The aim of this paper is to test the broader utility of the sustainability assessment effectiveness framework of Bond et al. (2015) by applying it to a controversial strategic assessment case study. The effectiveness framework comprises six dimensions: procedural effectiveness, substantive effectiveness, transactive effectiveness, normative effectiveness, pluralism, and knowledge and learning. It was originally developed to evaluate sustainability assessment at a system-wide level and it has not been previously applied to a specific case study. The analysis was conducted through document review and the first-hand experience of two of the authors who were involved in the case study in different capacities. The case study selected was the strategic assessment of the proposed Browse Liquefied Natural Gas (LNG) Precinct in Western Australia, which was conducted over the period 2007-2015 under the strategic assessment provisions of both the Western Australian and Australian Commonwealth environmental legislation. The framework provided a useful structure within which this complex case study could be explored, its strengths and weaknesses brought to light, and the interactions between the dimensions highlighted. We also found opportunities for refinement of the framework. As a result of this analysis we propose to replace the final three dimensions of the framework with legitimacy, where a legitimate process is one which all stakeholders agree is fair and which delivers an acceptable outcome for all parties, though we acknowledge the need for further conceptualisation of this dimension. We also suggest that the concept of substantive effectiveness should be expanded to incorporate the unintended consequences of impact assessment. Our research thus makes both a useful addition to the literature already published on the Browse case study, as well as to the literature on impact assessment effectiveness.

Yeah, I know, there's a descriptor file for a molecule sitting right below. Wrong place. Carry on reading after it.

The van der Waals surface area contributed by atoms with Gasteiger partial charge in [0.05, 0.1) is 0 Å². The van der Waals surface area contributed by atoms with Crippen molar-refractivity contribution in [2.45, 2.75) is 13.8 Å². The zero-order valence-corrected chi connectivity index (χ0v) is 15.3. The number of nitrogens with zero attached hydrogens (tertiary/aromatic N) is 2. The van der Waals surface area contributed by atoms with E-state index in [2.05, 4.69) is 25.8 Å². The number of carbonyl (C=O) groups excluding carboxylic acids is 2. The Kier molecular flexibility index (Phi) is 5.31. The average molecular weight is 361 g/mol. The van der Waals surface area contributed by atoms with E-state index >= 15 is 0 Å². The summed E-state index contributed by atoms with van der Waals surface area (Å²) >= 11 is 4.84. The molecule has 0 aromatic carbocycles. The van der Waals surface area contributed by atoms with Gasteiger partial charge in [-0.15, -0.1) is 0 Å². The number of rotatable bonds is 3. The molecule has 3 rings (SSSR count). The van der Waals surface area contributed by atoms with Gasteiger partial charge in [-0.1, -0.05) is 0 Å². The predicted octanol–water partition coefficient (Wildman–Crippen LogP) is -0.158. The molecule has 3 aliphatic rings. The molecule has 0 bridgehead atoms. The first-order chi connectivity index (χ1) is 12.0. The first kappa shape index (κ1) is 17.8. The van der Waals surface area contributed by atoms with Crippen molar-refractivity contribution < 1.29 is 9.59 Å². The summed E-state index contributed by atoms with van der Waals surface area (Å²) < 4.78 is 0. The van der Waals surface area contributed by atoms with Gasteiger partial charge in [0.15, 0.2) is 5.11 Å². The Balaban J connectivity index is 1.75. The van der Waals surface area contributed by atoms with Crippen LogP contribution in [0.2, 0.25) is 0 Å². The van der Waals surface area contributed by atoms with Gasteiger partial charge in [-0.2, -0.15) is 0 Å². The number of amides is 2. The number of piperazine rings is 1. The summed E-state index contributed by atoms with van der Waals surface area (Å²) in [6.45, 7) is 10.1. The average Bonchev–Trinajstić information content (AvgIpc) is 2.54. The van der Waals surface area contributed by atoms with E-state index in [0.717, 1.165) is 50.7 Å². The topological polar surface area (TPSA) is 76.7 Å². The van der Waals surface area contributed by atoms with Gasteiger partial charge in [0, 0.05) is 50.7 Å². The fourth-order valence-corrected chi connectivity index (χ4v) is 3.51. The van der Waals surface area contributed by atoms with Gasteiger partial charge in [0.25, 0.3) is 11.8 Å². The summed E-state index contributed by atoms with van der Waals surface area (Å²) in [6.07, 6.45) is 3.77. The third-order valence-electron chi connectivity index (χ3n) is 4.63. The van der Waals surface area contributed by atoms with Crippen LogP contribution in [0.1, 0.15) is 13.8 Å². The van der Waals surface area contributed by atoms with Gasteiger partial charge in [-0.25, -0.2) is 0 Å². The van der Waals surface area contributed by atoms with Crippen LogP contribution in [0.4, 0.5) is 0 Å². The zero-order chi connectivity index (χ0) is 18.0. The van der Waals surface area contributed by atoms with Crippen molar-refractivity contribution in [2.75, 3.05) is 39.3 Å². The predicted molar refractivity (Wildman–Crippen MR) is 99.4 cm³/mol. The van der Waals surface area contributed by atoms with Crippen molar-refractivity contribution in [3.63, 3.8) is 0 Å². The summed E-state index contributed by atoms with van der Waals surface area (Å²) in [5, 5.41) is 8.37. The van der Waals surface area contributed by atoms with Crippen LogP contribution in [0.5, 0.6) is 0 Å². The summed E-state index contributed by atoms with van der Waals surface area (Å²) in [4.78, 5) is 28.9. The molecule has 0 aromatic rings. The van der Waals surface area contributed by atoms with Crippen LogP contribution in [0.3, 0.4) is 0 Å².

- strategic assessment
- Browse LNG Precinct